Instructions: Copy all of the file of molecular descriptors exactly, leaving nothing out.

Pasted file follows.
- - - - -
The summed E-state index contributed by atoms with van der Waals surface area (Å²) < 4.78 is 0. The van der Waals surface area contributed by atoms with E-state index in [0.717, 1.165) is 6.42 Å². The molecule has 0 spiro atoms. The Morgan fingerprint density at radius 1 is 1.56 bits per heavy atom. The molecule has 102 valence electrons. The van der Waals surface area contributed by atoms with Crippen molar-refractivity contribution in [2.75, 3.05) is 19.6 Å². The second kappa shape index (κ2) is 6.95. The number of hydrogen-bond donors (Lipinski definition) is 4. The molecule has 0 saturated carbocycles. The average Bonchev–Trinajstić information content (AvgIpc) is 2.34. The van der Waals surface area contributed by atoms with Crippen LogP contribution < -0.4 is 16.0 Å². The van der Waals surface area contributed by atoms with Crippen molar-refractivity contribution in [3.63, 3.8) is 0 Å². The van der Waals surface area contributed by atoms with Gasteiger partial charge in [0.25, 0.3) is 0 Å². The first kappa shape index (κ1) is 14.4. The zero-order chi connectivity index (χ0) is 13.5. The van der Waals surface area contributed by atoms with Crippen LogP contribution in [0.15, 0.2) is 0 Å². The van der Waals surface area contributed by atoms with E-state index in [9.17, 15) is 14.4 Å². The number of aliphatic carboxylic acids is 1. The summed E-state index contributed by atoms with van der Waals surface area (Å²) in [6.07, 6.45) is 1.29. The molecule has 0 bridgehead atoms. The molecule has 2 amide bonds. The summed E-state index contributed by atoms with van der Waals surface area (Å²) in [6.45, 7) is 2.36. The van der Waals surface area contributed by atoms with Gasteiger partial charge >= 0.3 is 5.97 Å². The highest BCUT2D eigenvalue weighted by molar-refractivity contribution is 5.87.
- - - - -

The summed E-state index contributed by atoms with van der Waals surface area (Å²) < 4.78 is 0. The van der Waals surface area contributed by atoms with E-state index in [0.717, 1.165) is 6.42 Å². The molecule has 0 spiro atoms. The Morgan fingerprint density at radius 1 is 1.56 bits per heavy atom. The molecule has 102 valence electrons. The van der Waals surface area contributed by atoms with Crippen molar-refractivity contribution in [2.75, 3.05) is 19.6 Å². The second kappa shape index (κ2) is 6.95. The number of hydrogen-bond donors (Lipinski definition) is 4. The molecule has 0 saturated carbocycles. The average Bonchev–Trinajstić information content (AvgIpc) is 2.34. The van der Waals surface area contributed by atoms with Crippen LogP contribution < -0.4 is 16.0 Å². The van der Waals surface area contributed by atoms with Crippen molar-refractivity contribution in [3.63, 3.8) is 0 Å². The van der Waals surface area contributed by atoms with Gasteiger partial charge in [0.25, 0.3) is 0 Å². The first kappa shape index (κ1) is 14.4. The zero-order chi connectivity index (χ0) is 13.5. The van der Waals surface area contributed by atoms with Crippen LogP contribution in [0.15, 0.2) is 0 Å². The van der Waals surface area contributed by atoms with E-state index in [9.17, 15) is 14.4 Å². The number of aliphatic carboxylic acids is 1. The summed E-state index contributed by atoms with van der Waals surface area (Å²) in [6.07, 6.45) is 1.29. The molecule has 0 bridgehead atoms. The molecule has 2 amide bonds. The summed E-state index contributed by atoms with van der Waals surface area (Å²) in [6.45, 7) is 2.36. The van der Waals surface area contributed by atoms with Gasteiger partial charge >= 0.3 is 5.97 Å². The highest BCUT2D eigenvalue weighted by molar-refractivity contribution is 5.87.